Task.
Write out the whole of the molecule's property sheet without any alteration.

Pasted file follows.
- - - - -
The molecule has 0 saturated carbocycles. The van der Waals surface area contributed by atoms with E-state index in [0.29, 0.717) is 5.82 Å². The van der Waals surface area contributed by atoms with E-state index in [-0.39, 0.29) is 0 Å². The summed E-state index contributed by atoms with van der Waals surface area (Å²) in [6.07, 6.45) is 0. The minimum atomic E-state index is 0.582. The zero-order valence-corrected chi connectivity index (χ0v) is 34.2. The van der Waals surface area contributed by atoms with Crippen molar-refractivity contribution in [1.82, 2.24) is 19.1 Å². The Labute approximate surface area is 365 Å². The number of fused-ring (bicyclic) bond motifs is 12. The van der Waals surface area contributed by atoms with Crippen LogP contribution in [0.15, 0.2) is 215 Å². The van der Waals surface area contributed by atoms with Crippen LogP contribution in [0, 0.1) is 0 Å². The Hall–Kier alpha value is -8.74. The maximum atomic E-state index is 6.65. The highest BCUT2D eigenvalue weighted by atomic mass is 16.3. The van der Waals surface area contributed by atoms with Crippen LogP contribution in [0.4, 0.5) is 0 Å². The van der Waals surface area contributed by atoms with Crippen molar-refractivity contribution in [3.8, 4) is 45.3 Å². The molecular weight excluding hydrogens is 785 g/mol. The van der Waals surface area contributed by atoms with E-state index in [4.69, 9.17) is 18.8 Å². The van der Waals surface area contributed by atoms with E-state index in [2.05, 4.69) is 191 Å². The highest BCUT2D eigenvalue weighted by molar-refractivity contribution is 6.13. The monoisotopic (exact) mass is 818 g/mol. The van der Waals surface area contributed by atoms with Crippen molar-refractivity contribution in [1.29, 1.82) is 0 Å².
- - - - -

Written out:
The molecule has 0 saturated carbocycles. The van der Waals surface area contributed by atoms with E-state index in [0.29, 0.717) is 5.82 Å². The van der Waals surface area contributed by atoms with E-state index in [-0.39, 0.29) is 0 Å². The summed E-state index contributed by atoms with van der Waals surface area (Å²) in [6.07, 6.45) is 0. The minimum atomic E-state index is 0.582. The zero-order valence-corrected chi connectivity index (χ0v) is 34.2. The van der Waals surface area contributed by atoms with Crippen molar-refractivity contribution in [1.82, 2.24) is 19.1 Å². The Labute approximate surface area is 365 Å². The number of fused-ring (bicyclic) bond motifs is 12. The van der Waals surface area contributed by atoms with Crippen LogP contribution in [0.15, 0.2) is 215 Å². The van der Waals surface area contributed by atoms with Crippen LogP contribution in [0, 0.1) is 0 Å². The Hall–Kier alpha value is -8.74. The maximum atomic E-state index is 6.65. The highest BCUT2D eigenvalue weighted by atomic mass is 16.3. The van der Waals surface area contributed by atoms with Crippen LogP contribution in [0.4, 0.5) is 0 Å². The van der Waals surface area contributed by atoms with Crippen molar-refractivity contribution in [3.8, 4) is 45.3 Å². The molecular weight excluding hydrogens is 785 g/mol. The van der Waals surface area contributed by atoms with E-state index in [4.69, 9.17) is 18.8 Å². The van der Waals surface area contributed by atoms with E-state index in [2.05, 4.69) is 191 Å². The highest BCUT2D eigenvalue weighted by molar-refractivity contribution is 6.13. The monoisotopic (exact) mass is 818 g/mol. The van der Waals surface area contributed by atoms with Crippen molar-refractivity contribution in [1.29, 1.82) is 0 Å².